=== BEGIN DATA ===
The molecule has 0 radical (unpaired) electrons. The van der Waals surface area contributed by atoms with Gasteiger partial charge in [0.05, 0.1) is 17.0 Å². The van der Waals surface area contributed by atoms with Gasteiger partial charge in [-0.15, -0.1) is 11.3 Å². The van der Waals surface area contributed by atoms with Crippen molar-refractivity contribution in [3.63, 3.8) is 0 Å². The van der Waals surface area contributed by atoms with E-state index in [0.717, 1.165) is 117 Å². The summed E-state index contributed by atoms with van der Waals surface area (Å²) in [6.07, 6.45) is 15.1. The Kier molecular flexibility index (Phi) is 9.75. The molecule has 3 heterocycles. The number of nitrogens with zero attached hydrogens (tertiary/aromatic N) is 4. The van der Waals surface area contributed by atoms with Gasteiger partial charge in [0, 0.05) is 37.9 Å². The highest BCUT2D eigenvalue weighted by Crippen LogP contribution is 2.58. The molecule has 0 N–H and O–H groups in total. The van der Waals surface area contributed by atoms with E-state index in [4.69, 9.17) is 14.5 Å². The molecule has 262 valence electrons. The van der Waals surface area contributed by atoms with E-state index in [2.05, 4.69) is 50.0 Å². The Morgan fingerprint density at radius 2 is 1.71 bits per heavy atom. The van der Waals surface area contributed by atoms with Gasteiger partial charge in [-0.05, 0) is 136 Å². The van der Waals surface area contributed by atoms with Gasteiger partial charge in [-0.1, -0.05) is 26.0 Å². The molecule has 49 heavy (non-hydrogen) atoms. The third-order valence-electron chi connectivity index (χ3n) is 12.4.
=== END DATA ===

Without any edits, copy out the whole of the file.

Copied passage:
The molecule has 0 radical (unpaired) electrons. The van der Waals surface area contributed by atoms with Gasteiger partial charge in [0.05, 0.1) is 17.0 Å². The van der Waals surface area contributed by atoms with Gasteiger partial charge in [-0.15, -0.1) is 11.3 Å². The van der Waals surface area contributed by atoms with Crippen molar-refractivity contribution in [3.63, 3.8) is 0 Å². The van der Waals surface area contributed by atoms with E-state index in [0.717, 1.165) is 117 Å². The summed E-state index contributed by atoms with van der Waals surface area (Å²) in [6.07, 6.45) is 15.1. The Kier molecular flexibility index (Phi) is 9.75. The molecule has 3 heterocycles. The number of nitrogens with zero attached hydrogens (tertiary/aromatic N) is 4. The van der Waals surface area contributed by atoms with Gasteiger partial charge in [0, 0.05) is 37.9 Å². The highest BCUT2D eigenvalue weighted by Crippen LogP contribution is 2.58. The molecule has 0 N–H and O–H groups in total. The van der Waals surface area contributed by atoms with E-state index in [4.69, 9.17) is 14.5 Å². The molecule has 262 valence electrons. The van der Waals surface area contributed by atoms with E-state index in [2.05, 4.69) is 50.0 Å². The Morgan fingerprint density at radius 2 is 1.71 bits per heavy atom. The van der Waals surface area contributed by atoms with Gasteiger partial charge in [-0.05, 0) is 136 Å². The van der Waals surface area contributed by atoms with Gasteiger partial charge in [-0.1, -0.05) is 26.0 Å². The molecule has 49 heavy (non-hydrogen) atoms. The third-order valence-electron chi connectivity index (χ3n) is 12.4.